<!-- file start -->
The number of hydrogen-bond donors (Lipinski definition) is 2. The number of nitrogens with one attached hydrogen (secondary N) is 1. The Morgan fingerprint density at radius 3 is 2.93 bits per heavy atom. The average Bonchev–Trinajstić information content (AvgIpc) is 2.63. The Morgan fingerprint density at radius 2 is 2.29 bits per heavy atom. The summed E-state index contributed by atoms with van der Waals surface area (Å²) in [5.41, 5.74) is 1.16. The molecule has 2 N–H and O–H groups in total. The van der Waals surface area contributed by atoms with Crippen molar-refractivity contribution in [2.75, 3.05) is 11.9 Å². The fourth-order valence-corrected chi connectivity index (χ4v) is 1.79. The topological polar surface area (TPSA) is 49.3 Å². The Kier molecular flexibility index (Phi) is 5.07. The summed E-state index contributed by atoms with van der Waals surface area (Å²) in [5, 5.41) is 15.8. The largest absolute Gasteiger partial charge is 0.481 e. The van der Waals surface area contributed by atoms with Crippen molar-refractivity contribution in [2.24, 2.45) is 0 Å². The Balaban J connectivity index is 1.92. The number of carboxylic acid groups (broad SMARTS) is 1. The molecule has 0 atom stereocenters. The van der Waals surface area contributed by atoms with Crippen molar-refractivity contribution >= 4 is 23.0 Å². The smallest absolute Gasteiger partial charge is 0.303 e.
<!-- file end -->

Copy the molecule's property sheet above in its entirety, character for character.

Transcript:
The number of hydrogen-bond donors (Lipinski definition) is 2. The number of nitrogens with one attached hydrogen (secondary N) is 1. The Morgan fingerprint density at radius 3 is 2.93 bits per heavy atom. The average Bonchev–Trinajstić information content (AvgIpc) is 2.63. The Morgan fingerprint density at radius 2 is 2.29 bits per heavy atom. The summed E-state index contributed by atoms with van der Waals surface area (Å²) in [5.41, 5.74) is 1.16. The molecule has 2 N–H and O–H groups in total. The van der Waals surface area contributed by atoms with Crippen molar-refractivity contribution in [2.75, 3.05) is 11.9 Å². The fourth-order valence-corrected chi connectivity index (χ4v) is 1.79. The topological polar surface area (TPSA) is 49.3 Å². The Kier molecular flexibility index (Phi) is 5.07. The summed E-state index contributed by atoms with van der Waals surface area (Å²) in [5, 5.41) is 15.8. The largest absolute Gasteiger partial charge is 0.481 e. The van der Waals surface area contributed by atoms with Crippen molar-refractivity contribution in [2.24, 2.45) is 0 Å². The Balaban J connectivity index is 1.92. The number of carboxylic acid groups (broad SMARTS) is 1. The molecule has 0 atom stereocenters. The van der Waals surface area contributed by atoms with Crippen molar-refractivity contribution >= 4 is 23.0 Å². The smallest absolute Gasteiger partial charge is 0.303 e.